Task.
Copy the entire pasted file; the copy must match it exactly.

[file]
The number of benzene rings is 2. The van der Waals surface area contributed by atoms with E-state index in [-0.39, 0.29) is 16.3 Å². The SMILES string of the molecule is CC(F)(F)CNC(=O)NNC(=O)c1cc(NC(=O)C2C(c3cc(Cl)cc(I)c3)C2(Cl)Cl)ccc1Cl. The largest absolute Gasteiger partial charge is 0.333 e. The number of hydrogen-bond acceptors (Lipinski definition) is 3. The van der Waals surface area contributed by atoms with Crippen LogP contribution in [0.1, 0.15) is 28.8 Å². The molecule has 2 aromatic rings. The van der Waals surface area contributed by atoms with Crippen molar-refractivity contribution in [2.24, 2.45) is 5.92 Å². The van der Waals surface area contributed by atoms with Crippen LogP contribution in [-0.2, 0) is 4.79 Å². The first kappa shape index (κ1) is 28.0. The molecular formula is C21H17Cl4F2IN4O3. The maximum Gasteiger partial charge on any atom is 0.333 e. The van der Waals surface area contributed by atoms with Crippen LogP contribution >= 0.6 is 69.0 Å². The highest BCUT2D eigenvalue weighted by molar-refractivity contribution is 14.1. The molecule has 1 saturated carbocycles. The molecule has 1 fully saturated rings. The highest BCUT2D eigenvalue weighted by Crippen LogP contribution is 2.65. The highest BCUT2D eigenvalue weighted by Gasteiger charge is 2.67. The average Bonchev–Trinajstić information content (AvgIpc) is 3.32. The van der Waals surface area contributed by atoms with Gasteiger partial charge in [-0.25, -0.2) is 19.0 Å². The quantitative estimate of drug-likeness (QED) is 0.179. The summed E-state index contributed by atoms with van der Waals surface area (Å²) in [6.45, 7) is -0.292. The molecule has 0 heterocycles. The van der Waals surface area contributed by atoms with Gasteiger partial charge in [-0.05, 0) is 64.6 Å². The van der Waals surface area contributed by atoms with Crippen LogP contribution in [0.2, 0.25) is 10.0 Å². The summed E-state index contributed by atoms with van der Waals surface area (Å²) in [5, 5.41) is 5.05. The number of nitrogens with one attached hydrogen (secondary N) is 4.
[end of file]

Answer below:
The number of benzene rings is 2. The van der Waals surface area contributed by atoms with E-state index in [-0.39, 0.29) is 16.3 Å². The SMILES string of the molecule is CC(F)(F)CNC(=O)NNC(=O)c1cc(NC(=O)C2C(c3cc(Cl)cc(I)c3)C2(Cl)Cl)ccc1Cl. The largest absolute Gasteiger partial charge is 0.333 e. The number of hydrogen-bond acceptors (Lipinski definition) is 3. The van der Waals surface area contributed by atoms with Crippen LogP contribution in [0.1, 0.15) is 28.8 Å². The molecule has 2 aromatic rings. The van der Waals surface area contributed by atoms with Crippen molar-refractivity contribution in [2.24, 2.45) is 5.92 Å². The van der Waals surface area contributed by atoms with Crippen LogP contribution in [-0.2, 0) is 4.79 Å². The first kappa shape index (κ1) is 28.0. The molecular formula is C21H17Cl4F2IN4O3. The maximum Gasteiger partial charge on any atom is 0.333 e. The van der Waals surface area contributed by atoms with Crippen LogP contribution >= 0.6 is 69.0 Å². The highest BCUT2D eigenvalue weighted by molar-refractivity contribution is 14.1. The molecule has 1 saturated carbocycles. The molecule has 1 fully saturated rings. The highest BCUT2D eigenvalue weighted by Crippen LogP contribution is 2.65. The highest BCUT2D eigenvalue weighted by Gasteiger charge is 2.67. The average Bonchev–Trinajstić information content (AvgIpc) is 3.32. The van der Waals surface area contributed by atoms with Gasteiger partial charge in [-0.25, -0.2) is 19.0 Å². The quantitative estimate of drug-likeness (QED) is 0.179. The summed E-state index contributed by atoms with van der Waals surface area (Å²) in [6.45, 7) is -0.292. The molecule has 0 heterocycles. The van der Waals surface area contributed by atoms with Gasteiger partial charge in [-0.05, 0) is 64.6 Å². The van der Waals surface area contributed by atoms with Crippen LogP contribution in [0.2, 0.25) is 10.0 Å². The summed E-state index contributed by atoms with van der Waals surface area (Å²) in [5, 5.41) is 5.05. The number of nitrogens with one attached hydrogen (secondary N) is 4.